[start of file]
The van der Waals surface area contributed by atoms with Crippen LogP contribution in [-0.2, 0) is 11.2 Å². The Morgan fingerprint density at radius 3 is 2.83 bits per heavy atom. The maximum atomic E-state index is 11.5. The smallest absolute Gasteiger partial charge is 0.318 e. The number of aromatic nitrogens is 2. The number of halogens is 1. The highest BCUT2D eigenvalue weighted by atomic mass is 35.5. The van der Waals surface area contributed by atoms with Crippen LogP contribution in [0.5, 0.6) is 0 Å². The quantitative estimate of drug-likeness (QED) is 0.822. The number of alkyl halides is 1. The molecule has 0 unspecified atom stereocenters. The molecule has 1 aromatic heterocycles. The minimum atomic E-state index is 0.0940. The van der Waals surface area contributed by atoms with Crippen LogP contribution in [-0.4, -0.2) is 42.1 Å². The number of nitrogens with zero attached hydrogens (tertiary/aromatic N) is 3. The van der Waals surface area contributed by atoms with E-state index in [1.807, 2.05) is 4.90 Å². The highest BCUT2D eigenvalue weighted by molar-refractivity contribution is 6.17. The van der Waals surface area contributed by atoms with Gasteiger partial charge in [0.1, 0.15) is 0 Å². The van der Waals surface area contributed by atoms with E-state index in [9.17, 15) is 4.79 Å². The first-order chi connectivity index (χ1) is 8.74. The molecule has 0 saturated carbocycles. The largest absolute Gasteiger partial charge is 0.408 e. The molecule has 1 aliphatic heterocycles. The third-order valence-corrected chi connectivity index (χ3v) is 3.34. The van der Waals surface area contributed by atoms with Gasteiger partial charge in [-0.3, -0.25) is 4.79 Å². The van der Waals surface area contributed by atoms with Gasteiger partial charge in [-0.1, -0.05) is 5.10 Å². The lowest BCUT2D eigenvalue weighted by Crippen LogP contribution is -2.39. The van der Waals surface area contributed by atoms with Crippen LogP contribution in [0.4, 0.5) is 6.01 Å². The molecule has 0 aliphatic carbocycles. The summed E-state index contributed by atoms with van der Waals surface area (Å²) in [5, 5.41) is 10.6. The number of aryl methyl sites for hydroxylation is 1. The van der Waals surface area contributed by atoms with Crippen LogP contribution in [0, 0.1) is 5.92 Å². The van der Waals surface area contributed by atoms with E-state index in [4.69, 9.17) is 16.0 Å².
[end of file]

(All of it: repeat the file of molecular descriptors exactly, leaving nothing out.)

The van der Waals surface area contributed by atoms with Crippen LogP contribution in [-0.2, 0) is 11.2 Å². The Morgan fingerprint density at radius 3 is 2.83 bits per heavy atom. The maximum atomic E-state index is 11.5. The smallest absolute Gasteiger partial charge is 0.318 e. The number of aromatic nitrogens is 2. The number of halogens is 1. The highest BCUT2D eigenvalue weighted by atomic mass is 35.5. The van der Waals surface area contributed by atoms with Crippen LogP contribution in [0.5, 0.6) is 0 Å². The quantitative estimate of drug-likeness (QED) is 0.822. The number of alkyl halides is 1. The molecule has 0 unspecified atom stereocenters. The molecule has 1 aromatic heterocycles. The minimum atomic E-state index is 0.0940. The van der Waals surface area contributed by atoms with Crippen LogP contribution in [-0.4, -0.2) is 42.1 Å². The number of nitrogens with zero attached hydrogens (tertiary/aromatic N) is 3. The van der Waals surface area contributed by atoms with E-state index in [1.807, 2.05) is 4.90 Å². The highest BCUT2D eigenvalue weighted by molar-refractivity contribution is 6.17. The van der Waals surface area contributed by atoms with Gasteiger partial charge in [0.1, 0.15) is 0 Å². The van der Waals surface area contributed by atoms with E-state index in [9.17, 15) is 4.79 Å². The first-order chi connectivity index (χ1) is 8.74. The molecule has 0 saturated carbocycles. The largest absolute Gasteiger partial charge is 0.408 e. The molecule has 1 aliphatic heterocycles. The third-order valence-corrected chi connectivity index (χ3v) is 3.34. The van der Waals surface area contributed by atoms with Gasteiger partial charge in [-0.3, -0.25) is 4.79 Å². The van der Waals surface area contributed by atoms with Gasteiger partial charge in [-0.1, -0.05) is 5.10 Å². The lowest BCUT2D eigenvalue weighted by Crippen LogP contribution is -2.39. The van der Waals surface area contributed by atoms with Crippen LogP contribution in [0.4, 0.5) is 6.01 Å². The molecule has 0 aliphatic carbocycles. The summed E-state index contributed by atoms with van der Waals surface area (Å²) in [5, 5.41) is 10.6. The number of aryl methyl sites for hydroxylation is 1. The van der Waals surface area contributed by atoms with Crippen LogP contribution in [0, 0.1) is 5.92 Å². The van der Waals surface area contributed by atoms with E-state index in [4.69, 9.17) is 16.0 Å².